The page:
Burns Night 2022

For Burns Night 2022 I share an appropriate poem: Address to a Haggis.

Happy Burns Night to all my Scottish friends!

Fair fa’ your honest, sonsie face,
Great chieftain o the puddin’-race!
Aboon them a’ ye tak your place,
Painch, tripe, or thairm:
Weel are ye wordy o’ a grace
As lang’s my arm.

The groaning trencher there ye fill,
Your hurdies like a distant hill,
Your pin wad help to mend a mill
In time o need,
While thro your pores the dews distil
Like amber bead.

His knife see rustic Labour dight,
An cut you up wi ready slight,
Trenching your gushing entrails bright,
Like onie ditch;
And then, O what a glorious sight,
Warm-reekin, rich!

Then, horn for horn, they stretch an strive:
Deil tak the hindmost, on they drive,
Till a’ their weel-swall’d kytes belyve
Are bent like drums;
The auld Guidman, maist like to rive,
‘Bethankit’ hums.

Is there that owre his French ragout,
Or olio that wad staw a sow,
Or fricassee wad mak her spew
Wi perfect scunner,
Looks down wi sneering, scornfu view
On sic a dinner?

Poor devil! see him owre his trash,
As feckless as a wither’d rash,
His spindle shank a guid whip-lash,
His nieve a nit;
Thro bloody flood or field to dash,
O how unfit!

But mark the Rustic, haggis-fed,
The trembling earth resounds his tread,
Clap in his walie nieve a blade,
He’ll make it whissle;
An legs an arms, an heads will sned,
Like taps o thrissle.

Ye Pow’rs, wha mak mankind your care,
And dish them out their bill o fare,
Auld Scotland wants nae skinking ware
That jaups in luggies:
But, if ye wish her gratefu prayer,
Gie her a Haggis
.

Robert Burns (1759-1796)

Life Honouring Deeds (Tagore)

Life’s honouring deeds we start and do not do –
I know, I know that these are counted too.
The flowers that do not come to flower
but drop to earth and lose their power,
the rivers that run dry in desert, never to renew,
I know, I know that these are counted too.

Today’s intentions that are not seen through,
I know, I know that these are not untrue.
All my deeds so long delayed,
all the tunes I have not played
sound out on your bina’s strings,
all performed by you.
I know, I know that these are counted too.

Rabindranath Tagore (1861-1941)

Elusive Peace?

Sometimes peace in our human hearts can seem elusive. We can so easily be knocked off balance, experiencing discouragement and distress in our inner being.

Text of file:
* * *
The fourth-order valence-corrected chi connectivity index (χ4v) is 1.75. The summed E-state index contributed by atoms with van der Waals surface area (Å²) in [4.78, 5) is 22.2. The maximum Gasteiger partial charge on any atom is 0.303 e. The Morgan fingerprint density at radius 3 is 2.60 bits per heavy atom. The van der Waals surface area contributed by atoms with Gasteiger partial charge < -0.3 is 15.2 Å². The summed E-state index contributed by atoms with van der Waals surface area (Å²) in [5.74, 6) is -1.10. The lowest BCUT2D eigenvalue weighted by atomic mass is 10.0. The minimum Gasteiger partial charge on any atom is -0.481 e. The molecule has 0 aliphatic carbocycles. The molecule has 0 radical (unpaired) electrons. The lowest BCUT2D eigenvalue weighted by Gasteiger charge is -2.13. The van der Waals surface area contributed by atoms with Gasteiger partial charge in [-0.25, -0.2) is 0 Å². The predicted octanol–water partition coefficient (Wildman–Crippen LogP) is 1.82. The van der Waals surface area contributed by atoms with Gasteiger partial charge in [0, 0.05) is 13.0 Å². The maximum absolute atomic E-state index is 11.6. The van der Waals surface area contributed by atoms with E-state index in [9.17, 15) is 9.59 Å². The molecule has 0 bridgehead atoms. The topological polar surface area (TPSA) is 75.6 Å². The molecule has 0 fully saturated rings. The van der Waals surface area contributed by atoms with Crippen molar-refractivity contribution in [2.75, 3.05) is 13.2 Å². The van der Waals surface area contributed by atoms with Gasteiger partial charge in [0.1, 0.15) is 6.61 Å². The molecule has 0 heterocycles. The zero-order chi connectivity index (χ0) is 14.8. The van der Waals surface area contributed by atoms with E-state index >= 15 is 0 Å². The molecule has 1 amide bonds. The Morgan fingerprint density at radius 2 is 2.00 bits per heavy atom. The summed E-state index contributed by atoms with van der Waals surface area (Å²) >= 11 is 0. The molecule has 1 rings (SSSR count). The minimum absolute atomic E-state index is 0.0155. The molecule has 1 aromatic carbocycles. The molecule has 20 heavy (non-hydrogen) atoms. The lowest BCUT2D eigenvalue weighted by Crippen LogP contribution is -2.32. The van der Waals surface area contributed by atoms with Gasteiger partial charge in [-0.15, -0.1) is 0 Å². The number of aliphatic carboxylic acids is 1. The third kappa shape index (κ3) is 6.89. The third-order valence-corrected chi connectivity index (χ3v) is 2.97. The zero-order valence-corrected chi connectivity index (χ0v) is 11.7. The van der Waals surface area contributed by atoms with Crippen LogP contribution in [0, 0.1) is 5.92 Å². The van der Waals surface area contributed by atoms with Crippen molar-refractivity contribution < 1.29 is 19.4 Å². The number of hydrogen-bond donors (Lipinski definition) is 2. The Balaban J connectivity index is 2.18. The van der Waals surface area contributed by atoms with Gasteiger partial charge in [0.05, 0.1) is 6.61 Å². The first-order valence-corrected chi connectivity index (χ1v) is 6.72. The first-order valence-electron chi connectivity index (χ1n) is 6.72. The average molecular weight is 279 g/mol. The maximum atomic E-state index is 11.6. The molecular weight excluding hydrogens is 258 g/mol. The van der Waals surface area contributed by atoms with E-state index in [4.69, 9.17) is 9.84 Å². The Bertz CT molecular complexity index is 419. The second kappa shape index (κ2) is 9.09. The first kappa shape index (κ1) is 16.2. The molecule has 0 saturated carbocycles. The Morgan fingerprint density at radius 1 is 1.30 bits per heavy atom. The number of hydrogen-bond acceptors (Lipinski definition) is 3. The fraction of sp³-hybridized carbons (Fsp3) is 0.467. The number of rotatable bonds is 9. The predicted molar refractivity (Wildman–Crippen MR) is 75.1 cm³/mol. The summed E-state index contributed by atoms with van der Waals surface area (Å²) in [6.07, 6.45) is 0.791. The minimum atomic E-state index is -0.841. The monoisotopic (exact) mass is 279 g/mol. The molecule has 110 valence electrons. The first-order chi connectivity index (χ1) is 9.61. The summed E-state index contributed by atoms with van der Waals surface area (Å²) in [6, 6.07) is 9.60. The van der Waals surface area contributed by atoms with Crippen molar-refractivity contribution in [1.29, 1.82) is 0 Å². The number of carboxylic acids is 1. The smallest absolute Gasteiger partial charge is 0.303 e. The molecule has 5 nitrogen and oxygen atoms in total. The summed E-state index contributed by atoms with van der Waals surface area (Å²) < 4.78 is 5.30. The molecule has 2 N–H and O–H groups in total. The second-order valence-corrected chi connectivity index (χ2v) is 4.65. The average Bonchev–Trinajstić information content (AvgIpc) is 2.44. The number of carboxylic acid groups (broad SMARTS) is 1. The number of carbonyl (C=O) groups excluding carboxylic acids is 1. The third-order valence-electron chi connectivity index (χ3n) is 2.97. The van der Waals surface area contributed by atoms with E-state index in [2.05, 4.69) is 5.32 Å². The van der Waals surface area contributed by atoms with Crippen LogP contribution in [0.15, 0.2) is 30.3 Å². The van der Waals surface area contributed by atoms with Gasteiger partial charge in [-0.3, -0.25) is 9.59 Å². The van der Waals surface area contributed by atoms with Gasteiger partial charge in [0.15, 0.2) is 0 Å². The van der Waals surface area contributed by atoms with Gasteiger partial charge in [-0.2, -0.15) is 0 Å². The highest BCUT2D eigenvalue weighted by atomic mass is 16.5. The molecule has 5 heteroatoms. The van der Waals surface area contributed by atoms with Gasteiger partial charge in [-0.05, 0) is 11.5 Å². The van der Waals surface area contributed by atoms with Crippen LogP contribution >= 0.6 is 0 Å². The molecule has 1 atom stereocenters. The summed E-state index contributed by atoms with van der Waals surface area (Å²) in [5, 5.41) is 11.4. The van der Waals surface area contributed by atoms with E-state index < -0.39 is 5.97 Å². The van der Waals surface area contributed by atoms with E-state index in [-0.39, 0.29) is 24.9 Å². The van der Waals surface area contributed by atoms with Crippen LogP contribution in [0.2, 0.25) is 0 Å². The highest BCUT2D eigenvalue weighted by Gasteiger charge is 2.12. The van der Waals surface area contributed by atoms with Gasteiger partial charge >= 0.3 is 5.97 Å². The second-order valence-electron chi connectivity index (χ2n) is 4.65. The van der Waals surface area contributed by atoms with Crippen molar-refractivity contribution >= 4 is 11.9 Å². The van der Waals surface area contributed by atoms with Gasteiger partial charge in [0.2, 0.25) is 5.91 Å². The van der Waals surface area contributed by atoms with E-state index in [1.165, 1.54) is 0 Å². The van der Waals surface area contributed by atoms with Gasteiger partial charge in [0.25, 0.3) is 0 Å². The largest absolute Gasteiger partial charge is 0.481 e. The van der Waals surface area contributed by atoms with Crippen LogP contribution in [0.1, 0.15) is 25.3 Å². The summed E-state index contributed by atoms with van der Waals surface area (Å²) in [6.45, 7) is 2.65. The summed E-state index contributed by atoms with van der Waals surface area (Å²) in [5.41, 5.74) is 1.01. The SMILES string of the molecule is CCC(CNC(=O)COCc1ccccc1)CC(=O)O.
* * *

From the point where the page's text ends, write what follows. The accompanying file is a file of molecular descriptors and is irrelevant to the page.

The psalmist expresses this in Psalms 42 and 43. These are two psalms which in many Hebrew manuscripts form one psalm, and when you read them together you can see why. Separated by number, but not by obvious thematic connection and narrative flow.

You can read them by clicking on the links here: Psalm 42 & Psalm 43

Thou hast made us for thyself, O Lord, and our heart is restless until it finds its rest in thee. Augustine

Although inner peace and quietness characterise the Christian life, many things can knock us off balance. These times should be expected, and we shouldn’t beat ourselves up when they come.

Peace in the Bible refers to the complete wholeness and wellbeing of body, mind, and soul. It’s about security, lack of conflict, and being in harmony with God, ourselves, and others.

If you’re feeling out of balance right now, the words of the Psalmist and the poet may help:

Peace of the tranquil heart,
Fall upon me;
Gift of the Father
My sentinel be:
Guard Thou my heart
In the presence of ill,
Hold me – encompass me –
I would be still.

See: Be still, and know (Will J Brand)

The Windhover (Hopkins)

To Christ our Lord

I caught this morning morning’s minion, king-
dom of daylight’s dauphin, dapple-dawn-drawn Falcon, in his riding
Of the rolling level underneath him steady air, and striding
High there, how he rung upon the rein of a wimpling wing
In his ecstasy! then off, off forth on swing,
As a skate’s heel sweeps smooth on a bow-bend: the hurl and gliding
Rebuffed the big wind. My heart in hiding
Stirred for a bird,—the achieve of, the mastery of the thing!

Brute beauty and valour and act, oh, air, pride, plume, here
Buckle! AND the fire that breaks from thee then, a billion
Times told lovelier, more dangerous, O my chevalier!

No wonder of it: shéer plód makes plough down sillion
Shine, and blue-bleak embers, ah my dear,
Fall, gall themselves, and gash gold-vermillion.

Gerard Manley Hopkins (1844-1889)